• Barlakopofai

    I had an idea for a comic. The characters don’t have necks so one of them could slowly pass their hand under the other’s head and it falls over :3 Of course that’s never gonna happen, no one likes when I give ideas for comics ._.

  • Laura Muncy

    I’d just like to mention that the advertisement at the top of the page for me was for an Islamic marriage site. I lol’d.

  • Anti-Theist_Fruitcake

    I enjoyed reading what you had to say, and am delighted to see that you understand where I am coming from. I try to be as kind to people who believe in a god as possible, but they blame us for so much. Atheists are of then ridiculed and when one of us strikes back, there is an uproar and people complain about us obstructing their right to religion.

  • Having seen how unquestioningly loyal many of the Richard Dawkins fan club are; I think it’s pretty fair to say that everyone has their fundamentalist moments.

    The trick is self awareness rather than standing around sniping at the stupidity of others. Well apart from Tories; but hell their just plain evil.

  • Zaywex

    It’s not that Islam is protected from criticism, it’s that Islamophobia interacts with criticisms of Islam and the intensity, frequency, and way Islam is criticized often is Islamophobic and/or racist, so many people are way uncomfortable with it. Especially with how the mainstream Atheist movement treats Muslim people, citing Richard Dawkins and his bs shpiel about Muslim people and awards in scientific progress, for example.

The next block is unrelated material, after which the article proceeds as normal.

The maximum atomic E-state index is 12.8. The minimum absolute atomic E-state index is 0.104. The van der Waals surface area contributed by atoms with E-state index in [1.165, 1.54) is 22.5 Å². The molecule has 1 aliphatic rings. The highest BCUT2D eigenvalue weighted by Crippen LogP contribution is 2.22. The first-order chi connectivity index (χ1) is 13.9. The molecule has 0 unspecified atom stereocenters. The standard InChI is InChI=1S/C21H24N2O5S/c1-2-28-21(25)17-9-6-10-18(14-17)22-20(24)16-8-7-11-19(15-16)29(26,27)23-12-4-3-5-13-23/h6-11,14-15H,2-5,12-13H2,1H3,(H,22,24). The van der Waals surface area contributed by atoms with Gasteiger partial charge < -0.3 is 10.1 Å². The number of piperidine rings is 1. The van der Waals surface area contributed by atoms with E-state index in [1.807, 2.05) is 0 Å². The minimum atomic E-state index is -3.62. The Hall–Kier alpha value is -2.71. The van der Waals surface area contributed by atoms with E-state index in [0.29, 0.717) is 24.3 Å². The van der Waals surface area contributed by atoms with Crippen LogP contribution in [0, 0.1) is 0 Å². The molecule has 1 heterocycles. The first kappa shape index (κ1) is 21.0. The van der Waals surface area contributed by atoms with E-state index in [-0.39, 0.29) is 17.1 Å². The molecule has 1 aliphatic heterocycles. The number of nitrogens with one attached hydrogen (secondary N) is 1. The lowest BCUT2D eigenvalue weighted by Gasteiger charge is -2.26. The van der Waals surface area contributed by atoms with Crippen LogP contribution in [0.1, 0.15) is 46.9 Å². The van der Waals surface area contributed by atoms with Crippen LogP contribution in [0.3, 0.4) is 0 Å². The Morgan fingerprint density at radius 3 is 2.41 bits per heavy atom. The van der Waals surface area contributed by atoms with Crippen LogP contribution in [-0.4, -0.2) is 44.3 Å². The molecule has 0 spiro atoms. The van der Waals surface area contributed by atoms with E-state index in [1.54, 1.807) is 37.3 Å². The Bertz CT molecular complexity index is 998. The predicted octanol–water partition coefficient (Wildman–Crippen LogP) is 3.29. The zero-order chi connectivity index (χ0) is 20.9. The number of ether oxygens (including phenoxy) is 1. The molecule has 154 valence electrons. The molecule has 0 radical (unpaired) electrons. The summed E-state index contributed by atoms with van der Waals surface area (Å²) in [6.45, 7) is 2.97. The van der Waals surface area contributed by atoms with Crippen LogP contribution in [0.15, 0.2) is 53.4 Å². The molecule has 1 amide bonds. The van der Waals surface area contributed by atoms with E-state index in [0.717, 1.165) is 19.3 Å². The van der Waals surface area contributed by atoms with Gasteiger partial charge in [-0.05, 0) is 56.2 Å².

Christianity is the majority religion and many of the people criticizing Christianity have suffered under Christianity and/or are formerly Christian.
    I would support treading carefully while criticizing Judaism because of antisemitism and that often anti-antisemitism comes from a racist place. And I would support being more critical of criticism of Hinduism because criticism of Hinduism is more tied up in racism and paternalistic “we need to save these people from themselves” type thinking than Christianity.

  • sz

    it’s sad that you feel the need to write such a detailed disclaimer on the fact that you are not islamophobic. but you are forced to, because we live in a world where the language used about islam and muslims is the same sort of language that was used about jews and judaism in 1930’s europe. it would be easy for some troglodyte to use your cartoon as a justification or a mask for their very real sectarian hate.